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‘We ignore the arts at our peril’ – Alun Jones on the provision of arts in state schools

20th November 2015

A leading independent school headteacher is set to criticise provision of the arts in state schools, claiming they have been “all but squeezed out” of the school day.

Alun Jones, president of the Girls’ Schools Association, will say that an “ever-changing curriculum” over which teachers have “no ownership” is to blame.

Pockets of excellence are now “rare” except in private schools, he will say.

His comments come as a debate over arts education continues in the state sector, with education secretary Nicky Morgan accused of squeezing it out in favour of maths and science.

Ms Morgan has defended the policy of excluding the arts from the English Baccalaureate suite of core traditional subjects, saying that arts educators have “nothing to fear” from the EBac. The arts are “the birthright of every child”, she said in a speech last summer.

But in a speech to his association’s annual conference in Newport, South Wales on Monday, Mr Jones was due to say: “I am thinking particularly of music and the creative or expressive arts, which have all but been squeezed out of the school day in many state schools by the imposition of what seems like a constantly changing curriculum, a curriculum in which our state school colleagues do not have ownership.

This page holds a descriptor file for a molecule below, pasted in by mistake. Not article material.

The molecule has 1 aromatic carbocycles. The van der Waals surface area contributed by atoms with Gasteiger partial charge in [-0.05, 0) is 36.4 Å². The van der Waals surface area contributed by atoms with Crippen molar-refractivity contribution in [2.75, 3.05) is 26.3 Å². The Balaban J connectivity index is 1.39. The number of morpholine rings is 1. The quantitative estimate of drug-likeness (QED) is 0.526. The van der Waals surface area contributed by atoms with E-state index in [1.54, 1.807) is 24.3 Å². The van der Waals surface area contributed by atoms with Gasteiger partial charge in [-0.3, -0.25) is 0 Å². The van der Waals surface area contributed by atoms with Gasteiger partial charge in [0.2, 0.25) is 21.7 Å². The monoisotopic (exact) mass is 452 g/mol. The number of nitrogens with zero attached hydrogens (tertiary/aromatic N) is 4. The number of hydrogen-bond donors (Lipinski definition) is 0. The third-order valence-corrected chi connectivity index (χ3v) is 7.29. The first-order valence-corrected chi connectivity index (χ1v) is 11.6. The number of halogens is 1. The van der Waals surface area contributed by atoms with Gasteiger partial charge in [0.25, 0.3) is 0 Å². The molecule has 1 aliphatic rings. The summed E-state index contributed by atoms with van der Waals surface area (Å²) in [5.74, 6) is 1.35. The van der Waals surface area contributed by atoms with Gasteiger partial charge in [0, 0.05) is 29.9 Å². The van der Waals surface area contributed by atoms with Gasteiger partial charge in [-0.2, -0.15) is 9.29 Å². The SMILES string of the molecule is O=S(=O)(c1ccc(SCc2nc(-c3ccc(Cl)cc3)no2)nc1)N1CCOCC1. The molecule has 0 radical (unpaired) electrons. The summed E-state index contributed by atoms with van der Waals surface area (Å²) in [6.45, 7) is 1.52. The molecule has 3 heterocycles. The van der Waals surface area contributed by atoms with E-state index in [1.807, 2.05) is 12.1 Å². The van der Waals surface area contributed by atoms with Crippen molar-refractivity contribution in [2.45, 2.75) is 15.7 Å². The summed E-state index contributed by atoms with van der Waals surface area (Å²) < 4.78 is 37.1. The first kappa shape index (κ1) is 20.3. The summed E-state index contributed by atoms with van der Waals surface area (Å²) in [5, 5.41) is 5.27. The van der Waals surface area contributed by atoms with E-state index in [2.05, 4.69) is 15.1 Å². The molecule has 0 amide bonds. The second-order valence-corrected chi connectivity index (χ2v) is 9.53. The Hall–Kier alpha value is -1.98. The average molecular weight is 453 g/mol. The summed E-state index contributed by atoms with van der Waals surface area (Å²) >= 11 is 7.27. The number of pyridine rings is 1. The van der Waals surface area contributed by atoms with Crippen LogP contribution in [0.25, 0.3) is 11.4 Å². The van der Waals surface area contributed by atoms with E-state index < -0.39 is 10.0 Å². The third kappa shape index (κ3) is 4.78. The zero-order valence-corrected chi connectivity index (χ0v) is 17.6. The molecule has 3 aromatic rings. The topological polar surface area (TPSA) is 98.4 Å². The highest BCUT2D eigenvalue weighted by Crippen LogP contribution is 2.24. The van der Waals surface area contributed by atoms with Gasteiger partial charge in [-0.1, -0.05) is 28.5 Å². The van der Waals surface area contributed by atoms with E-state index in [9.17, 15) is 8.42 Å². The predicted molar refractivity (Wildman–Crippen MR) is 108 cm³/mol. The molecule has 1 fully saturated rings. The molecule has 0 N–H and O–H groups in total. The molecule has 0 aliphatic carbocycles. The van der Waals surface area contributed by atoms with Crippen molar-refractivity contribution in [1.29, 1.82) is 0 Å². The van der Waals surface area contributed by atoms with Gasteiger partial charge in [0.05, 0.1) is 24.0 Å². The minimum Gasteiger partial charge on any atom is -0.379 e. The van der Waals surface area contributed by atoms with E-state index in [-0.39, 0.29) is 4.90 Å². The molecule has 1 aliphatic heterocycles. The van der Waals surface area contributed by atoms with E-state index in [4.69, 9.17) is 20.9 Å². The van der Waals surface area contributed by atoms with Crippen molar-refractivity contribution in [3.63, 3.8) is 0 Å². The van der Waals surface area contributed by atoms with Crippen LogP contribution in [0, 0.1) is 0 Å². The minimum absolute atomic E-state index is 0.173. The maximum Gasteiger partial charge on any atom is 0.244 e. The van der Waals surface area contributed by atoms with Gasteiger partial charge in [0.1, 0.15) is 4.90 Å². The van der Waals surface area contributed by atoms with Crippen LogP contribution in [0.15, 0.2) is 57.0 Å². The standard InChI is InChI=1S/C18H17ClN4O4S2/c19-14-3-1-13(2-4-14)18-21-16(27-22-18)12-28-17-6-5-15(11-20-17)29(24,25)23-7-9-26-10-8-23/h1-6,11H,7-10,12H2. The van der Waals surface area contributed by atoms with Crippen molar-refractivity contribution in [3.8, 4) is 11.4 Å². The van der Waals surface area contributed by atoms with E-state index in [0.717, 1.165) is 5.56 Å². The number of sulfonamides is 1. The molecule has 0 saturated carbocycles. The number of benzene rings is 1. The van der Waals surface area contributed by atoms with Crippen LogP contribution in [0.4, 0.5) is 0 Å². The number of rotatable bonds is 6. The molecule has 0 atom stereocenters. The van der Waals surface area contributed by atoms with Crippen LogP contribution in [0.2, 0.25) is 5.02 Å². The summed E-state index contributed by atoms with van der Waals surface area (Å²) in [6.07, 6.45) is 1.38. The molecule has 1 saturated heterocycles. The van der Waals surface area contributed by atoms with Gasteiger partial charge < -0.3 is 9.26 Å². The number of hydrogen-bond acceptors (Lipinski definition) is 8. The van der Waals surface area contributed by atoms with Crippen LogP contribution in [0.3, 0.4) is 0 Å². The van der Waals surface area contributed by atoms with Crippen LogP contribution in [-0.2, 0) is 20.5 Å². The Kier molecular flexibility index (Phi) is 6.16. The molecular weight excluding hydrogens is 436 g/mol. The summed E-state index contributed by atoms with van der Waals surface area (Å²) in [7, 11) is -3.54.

“There are still some pockets of excellent practice around the country. Some music hubs thrive and provide an invaluable service to local schools. In fact, I was particularly uplifted after visiting one particular state school in London this year…Sadly, this is now rare except in independent schools.”

Mr Jones, who is headteacher of St Gabriel’s School in Newbury, Berkshire will go on to say that arts enrichment has its own “intrinsic value”.

He will add: “At the same time [it] delivers all those soft skills we hear so much about – life skills that enable our students to reach further in life and career.”

And the arts should have equal value to science and maths, he will add: “Creative arts must have equal parity with STEM [science, technology, engineering and maths] subjects as a vital component of academic and life success and mental wellbeing…

“In a society where self-direction, the skills to manage your own learning and the ability to persevere without that constant need for instant gratification are becoming more important than traditional achievements, we ignore the creative and expressive arts at our peril.”

Read more on the TES website